Community reef protection

#Community reef protection

The Community Reef Protection Component is a $10 million dollar investment through the Reef Trust Partnership which aims to improve the engagement of the broader community in the protection of the Great Barrier Reef World Heritage Area.

The actions delivered through this component seek to turbo-charge the positive impact that local action has for the Great Barrier Reef and for people. It will build-on and celebrate work already underway through committed groups and individuals across the Reef and catchments. Yet, it also acknowledges that to meet the scale and urgency of the challenges we face, more must be done and we must find new ways to work together to make change happen.   

Projects will support and enhance people’s capacity to deliver on-ground action that reduces Reef threats and increases Reef resilience. This will be achieved by making it easier for people to get involved and stay involved in conservation of the Reef (irrespective of where they live); improving sharing, connection and collaboration between individuals, community groups, and Reef managers; and providing hope that inspires greater action by demonstrating that the collective efforts of many can and will make a difference.


#Focus areas


Strengthening and accelerating on-ground action


Building understanding, hope and action


Connecting community with decision making


Fostering enduring outcomes through funding, next-generation participation and partnerships

Citizen Science

Citizen Science

Fifteen projects are engaging community in data collection and sharing to increase understanding about the condition of GBR habitats and species through citizen science.

Local Action

Local Action

Nine projects championed through the Great Barrier Reef Marine Park Authority Local Marine Advisory Committees and are collectively supporting and enhancing community capacity.

Local Coral Reef Stewardship

Local Coral Reef Stewardship

Australia’s first Reef Hub is being established in the Cairns-Port Douglas region, connecting local knowledge and larger-scale reef restoration and adaptation efforts.

Community Action Plans

Community Action Plans

Community Action Plan Leaders along the length of the Great Barrier Reef are working with their communities to boost local Reef protection and community outcomess.

#Citizen science projects

Wreck Rock Turtle Monitoring Project

Wreck Rock Turtle Monitoring Project

Turtle Care Volunteers Queensland Inc.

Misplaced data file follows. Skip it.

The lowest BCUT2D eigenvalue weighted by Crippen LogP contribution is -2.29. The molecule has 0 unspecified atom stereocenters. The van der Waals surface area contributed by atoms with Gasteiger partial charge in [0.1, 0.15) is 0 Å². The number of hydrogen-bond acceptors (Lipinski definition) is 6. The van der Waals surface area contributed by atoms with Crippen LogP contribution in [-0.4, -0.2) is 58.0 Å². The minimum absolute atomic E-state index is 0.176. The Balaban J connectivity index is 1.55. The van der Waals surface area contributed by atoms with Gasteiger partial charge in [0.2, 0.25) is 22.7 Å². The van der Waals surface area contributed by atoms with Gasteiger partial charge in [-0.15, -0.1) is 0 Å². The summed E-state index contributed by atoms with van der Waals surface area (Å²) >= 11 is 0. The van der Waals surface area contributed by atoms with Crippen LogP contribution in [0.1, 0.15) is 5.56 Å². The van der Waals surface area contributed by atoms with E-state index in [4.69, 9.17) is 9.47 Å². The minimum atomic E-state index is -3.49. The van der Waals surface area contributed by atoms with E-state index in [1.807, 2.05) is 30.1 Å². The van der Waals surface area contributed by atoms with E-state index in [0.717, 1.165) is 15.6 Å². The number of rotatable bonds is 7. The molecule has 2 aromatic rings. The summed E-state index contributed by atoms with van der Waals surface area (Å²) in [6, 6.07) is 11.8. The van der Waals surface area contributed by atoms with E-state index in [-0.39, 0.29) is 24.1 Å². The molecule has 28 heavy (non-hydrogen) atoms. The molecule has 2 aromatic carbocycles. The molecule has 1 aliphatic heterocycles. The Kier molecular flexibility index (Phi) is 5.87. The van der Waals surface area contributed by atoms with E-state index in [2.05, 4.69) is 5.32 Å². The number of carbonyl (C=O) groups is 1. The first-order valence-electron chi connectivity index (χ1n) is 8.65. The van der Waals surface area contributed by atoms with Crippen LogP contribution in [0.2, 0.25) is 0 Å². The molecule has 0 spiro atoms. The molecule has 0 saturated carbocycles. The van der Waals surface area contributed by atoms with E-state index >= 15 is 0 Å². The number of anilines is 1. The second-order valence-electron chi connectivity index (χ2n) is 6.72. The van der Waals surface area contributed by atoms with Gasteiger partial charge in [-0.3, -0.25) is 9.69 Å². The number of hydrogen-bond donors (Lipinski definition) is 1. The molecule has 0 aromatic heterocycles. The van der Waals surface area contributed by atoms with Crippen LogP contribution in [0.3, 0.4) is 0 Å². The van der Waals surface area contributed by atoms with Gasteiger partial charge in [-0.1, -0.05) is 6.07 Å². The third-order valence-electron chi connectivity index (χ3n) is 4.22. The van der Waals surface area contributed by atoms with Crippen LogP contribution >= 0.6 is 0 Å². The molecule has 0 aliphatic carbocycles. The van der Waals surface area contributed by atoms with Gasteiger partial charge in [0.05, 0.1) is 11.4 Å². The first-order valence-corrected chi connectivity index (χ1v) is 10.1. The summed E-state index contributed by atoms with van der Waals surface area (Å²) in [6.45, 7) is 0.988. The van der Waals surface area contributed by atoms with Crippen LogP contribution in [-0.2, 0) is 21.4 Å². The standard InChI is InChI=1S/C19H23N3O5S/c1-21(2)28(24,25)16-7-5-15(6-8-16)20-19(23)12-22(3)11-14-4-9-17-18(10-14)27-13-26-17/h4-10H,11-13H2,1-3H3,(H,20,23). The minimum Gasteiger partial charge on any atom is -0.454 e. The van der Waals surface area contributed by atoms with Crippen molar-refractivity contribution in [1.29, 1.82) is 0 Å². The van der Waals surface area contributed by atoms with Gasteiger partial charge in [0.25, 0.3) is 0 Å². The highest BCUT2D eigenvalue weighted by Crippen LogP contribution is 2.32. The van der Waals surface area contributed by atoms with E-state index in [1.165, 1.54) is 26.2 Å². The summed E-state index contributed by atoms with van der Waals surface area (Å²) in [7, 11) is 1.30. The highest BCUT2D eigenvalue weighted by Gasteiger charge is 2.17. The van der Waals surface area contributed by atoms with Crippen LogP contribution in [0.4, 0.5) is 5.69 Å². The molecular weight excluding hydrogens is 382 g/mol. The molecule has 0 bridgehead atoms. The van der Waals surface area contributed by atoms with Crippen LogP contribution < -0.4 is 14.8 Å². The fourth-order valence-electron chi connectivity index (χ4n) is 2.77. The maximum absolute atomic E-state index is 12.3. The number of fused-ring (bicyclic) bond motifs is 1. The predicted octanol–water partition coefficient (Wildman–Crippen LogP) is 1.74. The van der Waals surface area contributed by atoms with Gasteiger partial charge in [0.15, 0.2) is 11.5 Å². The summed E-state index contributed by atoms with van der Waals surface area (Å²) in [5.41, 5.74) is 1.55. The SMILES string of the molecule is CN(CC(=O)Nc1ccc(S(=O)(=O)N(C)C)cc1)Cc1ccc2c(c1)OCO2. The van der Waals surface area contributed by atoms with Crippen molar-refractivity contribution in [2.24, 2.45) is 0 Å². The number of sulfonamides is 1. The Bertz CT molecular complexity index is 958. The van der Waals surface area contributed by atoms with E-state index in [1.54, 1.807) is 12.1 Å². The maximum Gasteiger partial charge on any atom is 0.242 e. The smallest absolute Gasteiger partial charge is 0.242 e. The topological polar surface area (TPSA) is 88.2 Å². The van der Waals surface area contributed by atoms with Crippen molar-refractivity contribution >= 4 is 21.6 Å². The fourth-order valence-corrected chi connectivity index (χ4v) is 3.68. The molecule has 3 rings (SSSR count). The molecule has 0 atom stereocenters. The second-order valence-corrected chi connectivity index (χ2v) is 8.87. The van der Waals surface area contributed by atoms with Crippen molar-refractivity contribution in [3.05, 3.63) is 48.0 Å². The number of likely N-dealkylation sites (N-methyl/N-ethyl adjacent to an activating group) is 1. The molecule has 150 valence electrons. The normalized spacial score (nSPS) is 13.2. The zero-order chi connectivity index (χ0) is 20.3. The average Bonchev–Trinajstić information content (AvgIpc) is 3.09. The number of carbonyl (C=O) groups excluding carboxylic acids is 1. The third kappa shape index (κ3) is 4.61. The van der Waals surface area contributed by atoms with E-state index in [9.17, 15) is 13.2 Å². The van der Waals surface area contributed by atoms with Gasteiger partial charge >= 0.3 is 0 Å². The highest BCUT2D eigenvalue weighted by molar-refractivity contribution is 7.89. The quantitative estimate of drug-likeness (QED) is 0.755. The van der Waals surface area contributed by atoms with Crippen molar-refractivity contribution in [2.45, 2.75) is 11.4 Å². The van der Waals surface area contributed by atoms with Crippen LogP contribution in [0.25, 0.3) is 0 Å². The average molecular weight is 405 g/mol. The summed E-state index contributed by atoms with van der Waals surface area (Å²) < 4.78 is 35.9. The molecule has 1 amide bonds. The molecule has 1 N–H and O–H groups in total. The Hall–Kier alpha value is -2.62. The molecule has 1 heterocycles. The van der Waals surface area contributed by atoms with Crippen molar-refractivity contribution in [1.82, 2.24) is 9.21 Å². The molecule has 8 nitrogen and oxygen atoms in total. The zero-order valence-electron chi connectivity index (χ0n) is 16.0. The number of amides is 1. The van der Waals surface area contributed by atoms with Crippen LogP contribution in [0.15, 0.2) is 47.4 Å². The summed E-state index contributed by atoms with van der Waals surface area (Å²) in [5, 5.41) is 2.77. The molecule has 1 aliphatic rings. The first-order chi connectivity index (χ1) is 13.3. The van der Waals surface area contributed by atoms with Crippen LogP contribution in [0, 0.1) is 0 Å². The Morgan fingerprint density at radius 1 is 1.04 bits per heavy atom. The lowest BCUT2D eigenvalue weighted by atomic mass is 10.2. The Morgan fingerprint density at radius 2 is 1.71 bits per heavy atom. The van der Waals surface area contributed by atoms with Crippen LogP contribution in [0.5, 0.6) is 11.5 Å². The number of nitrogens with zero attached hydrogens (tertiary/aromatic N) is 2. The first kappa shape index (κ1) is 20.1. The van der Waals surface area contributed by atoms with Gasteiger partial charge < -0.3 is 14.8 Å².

Wreck Rock Beach is only one of two areas in the South Pacific region that produces predominately female turtle hatchlings, this is an issue for the survival of the species. Turtle Care Volunteers Queensland Inc. will engage volunteers to monitor population information provided to land managers to implement response strategies to mitigate the negative impacts of climate and weather factors and other threats such as predation, with the goal to increase in the numbers of hatchlings from this site.

Team Turtle CQ

Team Turtle CQ

Fitzroy Basin Association

The Team Turtle CQ Project aims to empower community volunteers to participate in citizen science, recording data on nesting marine turtles along the Capricorn and Curtis coasts of Central Queensland. Project data is used to inform a behaviour change campaign to help implement on-ground action to protect nesting beaches and reduce impacts threatening local turtles.

Community Caring for Sea Country: Seagrass

Community Caring for Sea Country: Seagrass

Gidarjil Development Corporation Limited

Led by the Gidarjil Land and Sea rangers, with guidance and participation from Elders of the Port Curtis Coral Coast (PCCC) region, this project will address a significant knowledge gap in the condition and health of seagrass and saltmarsh in Bustard Bay. Traditional Owners, youth and community members will join field-based training and data collection activities to establish and monitor local seagrass using the Seagrass Watch.

Amplifying Reef Citizen Science

Amplifying Reef Citizen Science

Great Barrier Reef Legacy

A new model for place-based citizen science data integration and reporting will be piloted, with potential opportunities for scaling to other locations. This project will demonstrate how multiple citizen science datasets can be collected and combined for three sites (inshore, offshore, midshelf) to improve model estimates and predictive performance of Reef health and reported using a central platform.

Cairns and Far North Queensland MangroveWatch

Cairns and Far North Queensland MangroveWatch

Cairns and Far North Environment Centre

This project will enhance existing MangroveWatch monitoring by facilitating citizen science tidal wetland data collection on ecosystem condition in seven estuaries within the Wet Tropics and Southern Cape York region. The project scales previously established MangroveWatch methods in new locations and demonstrated connectivity across multiple sites and land to sea connections.

Combining Citizen Science and innovative technologies to enhance reef management

Combining Citizen Science and innovative technologies to enhance reef management

QUT - Virtual Reef Diver

Develop a cloud-based image platform, Virtual Reef Diver, and integrate with the existing Eye on the Reef app to enable the upload of underwater and classification of images showing the seafloor. This close an adaptive management loop by enabling data to be analysed together and deliver predictive maps that can be downloaded and summarised to facilitate, local, regional, and GBR scale reporting that are accessible to reef communities.

Protecting wetlands for the future

Protecting wetlands for the future

Earthwatch Institute